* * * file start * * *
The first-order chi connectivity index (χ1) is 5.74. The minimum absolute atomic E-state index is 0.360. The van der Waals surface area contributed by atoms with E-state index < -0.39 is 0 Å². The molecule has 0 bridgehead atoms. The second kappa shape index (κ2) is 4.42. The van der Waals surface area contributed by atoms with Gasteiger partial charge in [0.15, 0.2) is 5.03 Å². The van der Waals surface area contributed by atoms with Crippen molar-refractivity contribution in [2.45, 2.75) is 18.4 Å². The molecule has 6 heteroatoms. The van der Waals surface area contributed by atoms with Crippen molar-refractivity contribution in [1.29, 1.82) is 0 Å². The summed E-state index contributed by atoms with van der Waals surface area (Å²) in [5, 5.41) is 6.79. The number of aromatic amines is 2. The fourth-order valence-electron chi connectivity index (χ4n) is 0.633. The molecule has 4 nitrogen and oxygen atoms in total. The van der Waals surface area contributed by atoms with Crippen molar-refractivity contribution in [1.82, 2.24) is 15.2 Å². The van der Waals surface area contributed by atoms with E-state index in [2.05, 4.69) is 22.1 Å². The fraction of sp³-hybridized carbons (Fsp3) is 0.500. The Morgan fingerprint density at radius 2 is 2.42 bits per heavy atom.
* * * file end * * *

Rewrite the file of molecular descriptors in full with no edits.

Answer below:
The first-order chi connectivity index (χ1) is 5.74. The minimum absolute atomic E-state index is 0.360. The van der Waals surface area contributed by atoms with E-state index < -0.39 is 0 Å². The molecule has 0 bridgehead atoms. The second kappa shape index (κ2) is 4.42. The van der Waals surface area contributed by atoms with Gasteiger partial charge in [0.15, 0.2) is 5.03 Å². The van der Waals surface area contributed by atoms with Crippen molar-refractivity contribution in [2.45, 2.75) is 18.4 Å². The molecule has 6 heteroatoms. The van der Waals surface area contributed by atoms with Crippen molar-refractivity contribution in [1.29, 1.82) is 0 Å². The summed E-state index contributed by atoms with van der Waals surface area (Å²) in [5, 5.41) is 6.79. The number of aromatic amines is 2. The fourth-order valence-electron chi connectivity index (χ4n) is 0.633. The molecule has 4 nitrogen and oxygen atoms in total. The van der Waals surface area contributed by atoms with Crippen molar-refractivity contribution in [1.82, 2.24) is 15.2 Å². The van der Waals surface area contributed by atoms with E-state index in [2.05, 4.69) is 22.1 Å². The fraction of sp³-hybridized carbons (Fsp3) is 0.500. The Morgan fingerprint density at radius 2 is 2.42 bits per heavy atom.